Two months after he was charged in the homicide death of his wife, Brian Rosin has taken his own life. The Chicago DJ and producer was 35 years old.
Rosin was identified by Chicago police after they were called to a building in the 900 block of West Leland on Saturday morning. His body was found hanging from the back wooden deck of the building; the Cook County Medical Examiner’s office confirmed on Sunday that Rosin had died by suicide, according to CWB Chicago.
Rosin was charged in May for the death of his wife, Isabel, on April 29 2020. According to prosecutors, Brian and Isabel Rosin had taken psychedelic mushrooms together on the previous day. Rosin claimed that his wife had experienced a “schizophrenic episode” while under the influence and he had smothered her with two pillows as he was “worried her drug-induced screams would make his neighbors think he was abusing her,” according to a Chicago Sun-Times report from May 21, 2020.
Prosecutors said that Brian Rosin had been texting his wife throughout their trip, reprimanding her for “wasting” the trip and reminding her of her behavior before concluding “I am sorry.”
Isabel Rosin’s death was ruled a homicide by asphyxia and smothering according to the Cook County Medical Examiner and Brian Rosin was charged with murder. Rosin was booked in Cook County Jail on May 21 2020 and was outfitted with an electronic monitoring device awaiting trial.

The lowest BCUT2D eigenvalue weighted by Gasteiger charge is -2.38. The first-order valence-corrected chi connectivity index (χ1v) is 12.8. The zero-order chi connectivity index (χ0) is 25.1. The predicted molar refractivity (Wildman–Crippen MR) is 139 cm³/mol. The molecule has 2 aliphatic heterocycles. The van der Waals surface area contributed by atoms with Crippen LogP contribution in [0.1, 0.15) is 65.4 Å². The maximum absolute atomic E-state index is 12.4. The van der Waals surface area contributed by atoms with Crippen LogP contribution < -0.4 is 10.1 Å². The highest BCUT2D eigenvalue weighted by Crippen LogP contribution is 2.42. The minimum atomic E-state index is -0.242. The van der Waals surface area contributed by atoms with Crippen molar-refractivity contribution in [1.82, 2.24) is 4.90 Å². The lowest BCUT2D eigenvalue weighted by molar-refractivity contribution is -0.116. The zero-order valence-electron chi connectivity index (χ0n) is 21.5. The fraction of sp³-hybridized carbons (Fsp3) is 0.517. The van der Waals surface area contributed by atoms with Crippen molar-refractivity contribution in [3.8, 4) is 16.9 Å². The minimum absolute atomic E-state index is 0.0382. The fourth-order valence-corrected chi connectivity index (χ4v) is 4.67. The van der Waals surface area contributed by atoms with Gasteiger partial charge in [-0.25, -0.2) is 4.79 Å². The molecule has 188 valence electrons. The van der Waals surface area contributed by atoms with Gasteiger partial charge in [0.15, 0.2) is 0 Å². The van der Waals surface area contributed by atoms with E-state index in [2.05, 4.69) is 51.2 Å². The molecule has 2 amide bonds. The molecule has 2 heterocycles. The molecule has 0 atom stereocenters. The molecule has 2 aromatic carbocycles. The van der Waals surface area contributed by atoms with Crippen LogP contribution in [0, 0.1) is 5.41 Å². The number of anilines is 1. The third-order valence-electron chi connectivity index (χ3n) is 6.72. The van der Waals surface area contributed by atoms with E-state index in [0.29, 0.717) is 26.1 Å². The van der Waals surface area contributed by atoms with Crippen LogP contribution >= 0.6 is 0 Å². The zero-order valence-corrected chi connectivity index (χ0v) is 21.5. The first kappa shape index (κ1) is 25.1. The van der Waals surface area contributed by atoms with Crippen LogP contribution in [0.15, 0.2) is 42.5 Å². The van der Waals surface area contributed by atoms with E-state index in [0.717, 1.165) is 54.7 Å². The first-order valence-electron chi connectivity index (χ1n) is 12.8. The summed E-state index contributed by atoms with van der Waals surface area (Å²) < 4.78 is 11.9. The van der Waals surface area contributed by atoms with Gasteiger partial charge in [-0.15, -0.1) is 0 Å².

Isabel Rosin was 26 and a graduate of DePaul University, according to an obituary prepared by her family. In bond court, Brian Rosin’s defense attorney said the couple had been supported by Isabel’s income as a manager at a Lens Crafters, “but she lost her job during the coronavirus pandemic,” according to NBC Chicago. She had also organized a GoFundMe campaign to support Brian through undisclosed medical issues in late January.
Brian Rosin, 35, was a long-time DJ in Chicago’s electronic music scene. Under the alias “Hannibelectro,” he’d been a resident at Zentra. Under his most recent alias, D2A, Rosin had played at Primary, Spybar and Annex. He also released music under both aliases, though none in the previous year.
Brian Rosin had previously released lurid horror-themed artwork for singles with titles like “Disko Bloodbath” and a compilation featuring artwork from the “French new extremity” film Baise-moi and titled “Music For Murder Vol 1.”